Emily Dexter, Heidi Peng, Carson TerBush
Near the end of the school day on Aug. 17, as Lara Staton, varsity women’s tennis player and junior, walked through the E halls, crowds of students cheered her on from either side. This was not Staton’s first time being honored for her accomplishments in tennis; it was her first time, however, being recognized through the Walk of Champions. She walked alongside the varsity women’s lacrosse team, a member of the varsity women’s track team, the varsity men’s golf team and the rest of her varsity women’s tennis team, all of whom were being recognized for their State Championships.
Last year, at around the same time, Staton could be found in a similar position, but she was at a school-wide convocation in the gymnasium instead about to be recognized for her team’s previous State Championship. As her team was called up, each member received a single clap when her name was called out.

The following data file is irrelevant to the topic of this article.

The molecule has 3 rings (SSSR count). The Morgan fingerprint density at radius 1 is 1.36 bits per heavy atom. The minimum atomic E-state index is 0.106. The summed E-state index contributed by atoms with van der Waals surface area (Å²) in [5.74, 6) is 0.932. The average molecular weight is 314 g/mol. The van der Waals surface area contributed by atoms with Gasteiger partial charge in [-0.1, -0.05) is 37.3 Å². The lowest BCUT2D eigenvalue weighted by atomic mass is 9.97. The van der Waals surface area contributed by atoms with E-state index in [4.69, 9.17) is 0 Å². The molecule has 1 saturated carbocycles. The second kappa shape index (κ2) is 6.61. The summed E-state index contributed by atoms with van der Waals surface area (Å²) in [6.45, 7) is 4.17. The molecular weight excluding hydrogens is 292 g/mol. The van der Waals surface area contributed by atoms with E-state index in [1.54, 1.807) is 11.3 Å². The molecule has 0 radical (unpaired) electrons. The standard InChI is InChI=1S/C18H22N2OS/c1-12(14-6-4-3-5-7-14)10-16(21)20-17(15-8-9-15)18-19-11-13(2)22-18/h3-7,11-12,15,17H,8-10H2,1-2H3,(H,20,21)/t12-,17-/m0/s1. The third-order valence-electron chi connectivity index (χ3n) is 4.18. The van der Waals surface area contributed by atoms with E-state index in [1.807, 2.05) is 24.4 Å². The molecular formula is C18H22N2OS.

Staton said she enjoyed the Walk of Champions more as she felt there was more involvement from her fellow students. She said, “(The convocation) was more formal actually; the walk is more informal where everyone could give high fives and cheer.”
This switch from honoring athletes at convocations to honoring them through the Walk of Champions is just one of many changes that will be incorporated this school year. Through collective work by the administration and students, CHS is integrating several modifications to long-standing traditions regarding student recognition and the upcoming Homecoming festivities due to the school’s ever-changing student body and student needs.
According to Athletics Director Jim Inskeep, last spring, administrators made the decision to switch from recognizing students at all-school convocations to recognizing them through the Walk of Champions due to concerns on the effectiveness of such convocations.